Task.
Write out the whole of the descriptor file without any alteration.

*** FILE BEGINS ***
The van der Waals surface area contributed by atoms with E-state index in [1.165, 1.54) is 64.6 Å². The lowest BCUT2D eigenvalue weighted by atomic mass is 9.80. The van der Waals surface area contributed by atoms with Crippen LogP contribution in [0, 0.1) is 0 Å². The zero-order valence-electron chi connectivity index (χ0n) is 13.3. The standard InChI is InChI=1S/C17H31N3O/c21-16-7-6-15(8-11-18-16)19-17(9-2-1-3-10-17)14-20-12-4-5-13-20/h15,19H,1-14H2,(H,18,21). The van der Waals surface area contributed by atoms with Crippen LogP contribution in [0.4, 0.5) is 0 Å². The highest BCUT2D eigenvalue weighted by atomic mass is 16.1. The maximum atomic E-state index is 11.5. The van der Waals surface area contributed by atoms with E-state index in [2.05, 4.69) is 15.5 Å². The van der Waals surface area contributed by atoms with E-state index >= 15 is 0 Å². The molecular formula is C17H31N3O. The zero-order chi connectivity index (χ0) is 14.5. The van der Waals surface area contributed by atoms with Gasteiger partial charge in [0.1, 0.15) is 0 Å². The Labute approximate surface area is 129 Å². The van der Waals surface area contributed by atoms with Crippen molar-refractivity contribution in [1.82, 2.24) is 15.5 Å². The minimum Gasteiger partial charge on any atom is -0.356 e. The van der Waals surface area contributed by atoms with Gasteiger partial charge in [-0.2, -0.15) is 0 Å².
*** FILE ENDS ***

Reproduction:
The van der Waals surface area contributed by atoms with E-state index in [1.165, 1.54) is 64.6 Å². The lowest BCUT2D eigenvalue weighted by atomic mass is 9.80. The van der Waals surface area contributed by atoms with Crippen LogP contribution in [0, 0.1) is 0 Å². The zero-order valence-electron chi connectivity index (χ0n) is 13.3. The standard InChI is InChI=1S/C17H31N3O/c21-16-7-6-15(8-11-18-16)19-17(9-2-1-3-10-17)14-20-12-4-5-13-20/h15,19H,1-14H2,(H,18,21). The van der Waals surface area contributed by atoms with Crippen LogP contribution in [0.4, 0.5) is 0 Å². The highest BCUT2D eigenvalue weighted by atomic mass is 16.1. The maximum atomic E-state index is 11.5. The van der Waals surface area contributed by atoms with E-state index in [2.05, 4.69) is 15.5 Å². The van der Waals surface area contributed by atoms with E-state index >= 15 is 0 Å². The molecular formula is C17H31N3O. The zero-order chi connectivity index (χ0) is 14.5. The van der Waals surface area contributed by atoms with Gasteiger partial charge in [0.1, 0.15) is 0 Å². The Labute approximate surface area is 129 Å². The van der Waals surface area contributed by atoms with Crippen molar-refractivity contribution in [1.82, 2.24) is 15.5 Å². The minimum Gasteiger partial charge on any atom is -0.356 e. The van der Waals surface area contributed by atoms with Gasteiger partial charge in [-0.2, -0.15) is 0 Å².